Heroism, valor, prowess, gallantry are comparable when they mean conspicuous courage or bravery in conduct or behavior especially during conflict.
Heroism, the strongest term, distinctively implies superlative, often transcendent, courage or bravery not only as exhibited by daring deeds in the presence of danger (as in a battle, a fire, or a wreck at sea) but in carrying through without submitting or yielding an eminently arduous but exalted enterprise (as an exploration) or in the same spirit fulfilling a superhumanly high purpose (as the conquest of self or the institution of a great moral reform) where the odds are against one.
Valor has been applied to the quality of mind of one ready to meet dangers or hazards with courage and gallantry <my valor is certainly going … I feel it oozing out —Sheridan > but far more often it implies both the possession of a high degree of sometimes moral, sometimes physical courage and the exhibition of that quality under stress (as in battle) <awarded a medal for valor in action> In contrast with heroism, valor implies illustrious rather than superlative courage or bravery; it carries a far weaker implication of a persistent struggle against odds but a stronger one of fearlessness and audacity in conflict with a powerful enemy.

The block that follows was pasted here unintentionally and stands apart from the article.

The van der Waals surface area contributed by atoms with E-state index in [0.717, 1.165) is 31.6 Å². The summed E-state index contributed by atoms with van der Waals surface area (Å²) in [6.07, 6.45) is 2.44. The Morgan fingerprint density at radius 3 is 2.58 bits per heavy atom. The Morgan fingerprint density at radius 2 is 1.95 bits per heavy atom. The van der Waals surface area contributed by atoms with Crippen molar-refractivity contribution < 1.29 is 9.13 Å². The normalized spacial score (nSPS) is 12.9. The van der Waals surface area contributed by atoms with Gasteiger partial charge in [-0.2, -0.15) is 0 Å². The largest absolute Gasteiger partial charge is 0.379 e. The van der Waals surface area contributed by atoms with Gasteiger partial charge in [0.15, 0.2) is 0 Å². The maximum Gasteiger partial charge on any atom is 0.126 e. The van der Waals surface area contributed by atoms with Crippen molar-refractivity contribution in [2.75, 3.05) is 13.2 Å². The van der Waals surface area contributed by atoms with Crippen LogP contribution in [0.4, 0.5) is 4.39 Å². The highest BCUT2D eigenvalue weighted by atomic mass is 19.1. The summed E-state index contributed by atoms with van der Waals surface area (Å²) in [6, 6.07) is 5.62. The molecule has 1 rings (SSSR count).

Prowess has become essentially a literary term in its original sense, in which it differs from valor chiefly in its greater emphasis upon brilliant achievements or exploits in arms.
Often prowess loses its basic implication of distinguished skill and bravery in arms and means little more than success in competition typically as based on the possession of manly skills (as in athletics or hunting).
Gallantry more than valor, its close synonym, stresses mettle and spirit as well as courage and an almost gay indifference to danger or hardship.